Scorsese echoed those themes, saying they will come out in “The Irishman,” a biographical crime drama starring one of Scorsese’s frequent collaborators over the years, Robert De Niro.

“It’s about trust, loyalty, betrayal and faith,” said the director, who grew up in Lower Manhattan and in Queens.

“I’m always interested in things that didn’t go right. I still go back to my hometown. I wanted to base the heart of my work in darkness — and then earn the light,” Springsteen said about his inspirations. “As an artist I’m interested in ‘What bothers that guy?’ That’s what keeps us watching De Niro’s face for two hours. He never gives up and that brings you closer to truth, closer to the best that you can do.”

As a surrogate for the audience, which was made up mainly of TV Academy members and media, Scorsese asked Springsteen about the genesis of his Broadway show.

The Boss talked about how it all started when Barack Obama, in the waning days of his presidency, asked him to come to the White House for a spoken word performance based on his autobiography — and how that became a 90-minute show in the East Room.

When plotting out the production, Springsteen said at first the directors did not want to have the audience in it at all until he prodded them, “Who would laugh at my jokes?” The decision was made to not show the audience until the very end of the Netflix special.

“You did it in ‘The Last Waltz,’” Springsteen reminded Scorsese, who talked about how the audience had been seen enough in rock music concert films like “Woodstock” and “Monterey Pop.”

Springsteen divulged more of his feelings about being on Broadway. “The monologue was a central portion of it and a meditative experience. I found a rhythm and joined the audience in that meditative experience. It creates an emotional depth.”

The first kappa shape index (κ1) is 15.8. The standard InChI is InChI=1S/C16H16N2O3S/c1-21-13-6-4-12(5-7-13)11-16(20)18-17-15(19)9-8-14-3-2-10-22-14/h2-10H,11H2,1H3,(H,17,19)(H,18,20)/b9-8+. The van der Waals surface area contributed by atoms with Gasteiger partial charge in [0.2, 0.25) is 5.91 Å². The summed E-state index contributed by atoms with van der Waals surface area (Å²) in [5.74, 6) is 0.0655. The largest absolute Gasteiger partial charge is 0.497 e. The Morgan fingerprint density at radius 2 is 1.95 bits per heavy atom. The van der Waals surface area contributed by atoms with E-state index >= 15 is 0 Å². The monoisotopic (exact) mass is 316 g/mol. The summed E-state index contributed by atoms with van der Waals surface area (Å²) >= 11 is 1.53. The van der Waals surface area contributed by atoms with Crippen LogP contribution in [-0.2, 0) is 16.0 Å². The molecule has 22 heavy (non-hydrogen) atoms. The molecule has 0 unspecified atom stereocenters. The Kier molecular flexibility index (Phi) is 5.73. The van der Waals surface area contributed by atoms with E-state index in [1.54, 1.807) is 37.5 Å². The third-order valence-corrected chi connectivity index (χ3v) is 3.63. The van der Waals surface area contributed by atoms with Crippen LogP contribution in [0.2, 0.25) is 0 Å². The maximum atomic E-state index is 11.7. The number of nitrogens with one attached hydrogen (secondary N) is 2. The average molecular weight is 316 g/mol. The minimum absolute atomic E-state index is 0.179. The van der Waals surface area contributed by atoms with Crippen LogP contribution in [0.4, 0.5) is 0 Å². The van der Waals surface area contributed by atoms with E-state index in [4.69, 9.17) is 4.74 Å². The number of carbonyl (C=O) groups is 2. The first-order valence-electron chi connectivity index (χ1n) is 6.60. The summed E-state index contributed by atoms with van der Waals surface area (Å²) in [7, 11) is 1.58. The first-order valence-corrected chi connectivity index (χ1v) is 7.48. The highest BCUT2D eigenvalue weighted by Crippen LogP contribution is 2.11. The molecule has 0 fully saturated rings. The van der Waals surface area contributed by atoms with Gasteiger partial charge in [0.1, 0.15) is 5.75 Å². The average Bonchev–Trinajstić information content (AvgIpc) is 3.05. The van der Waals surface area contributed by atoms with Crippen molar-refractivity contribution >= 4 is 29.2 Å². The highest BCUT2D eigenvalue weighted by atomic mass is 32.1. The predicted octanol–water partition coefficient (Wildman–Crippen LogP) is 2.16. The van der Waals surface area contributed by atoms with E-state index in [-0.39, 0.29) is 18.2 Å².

“When you create, it really is prayer — organic and real,” Scorsese said.

“If you’re good, you can capture a small piece of the divine. That’s why the creative process can never be explained,” Springsteen replied. “When the audience walks out of a film or hears music, I have to bring that [reaction] into my experience. Whenever I’ve written something that someone feels has some quality, it’s a trick every time. The factor that can’t be explained.”

Springsteen then proceeded to drop some bombshell news. “A month ago, I wrote about an hour’s worth of material for the band. It came out of nowhere. But I knew I had to capture a piece of the divine.” For those who might’ve thought the E Street Band’s touring days were over, it was welcome worldwide news.

The two men concluded their talk on the uplifting note of complimenting each other’s talents.

“I’m one guy with an acoustic guitar and then I tell five other guys about it. It’s easy to tell that vision. For you, it’s much more complicated,” Springsteen said to Scorsese.

“Much of my inspiration comes from 78s and 45s in my collection. It becomes a film that sounds like the music,” Scorsese said.

“If I could play music, I wouldn’t have to do all this.”

The memorable night with two icons concluded with the other one doing just that. Springsteen came out and dedicated a performance of “Dancing in the Dark” to his 93-year old mother, who he said — despite her Alzheimer’s — still loves to dance.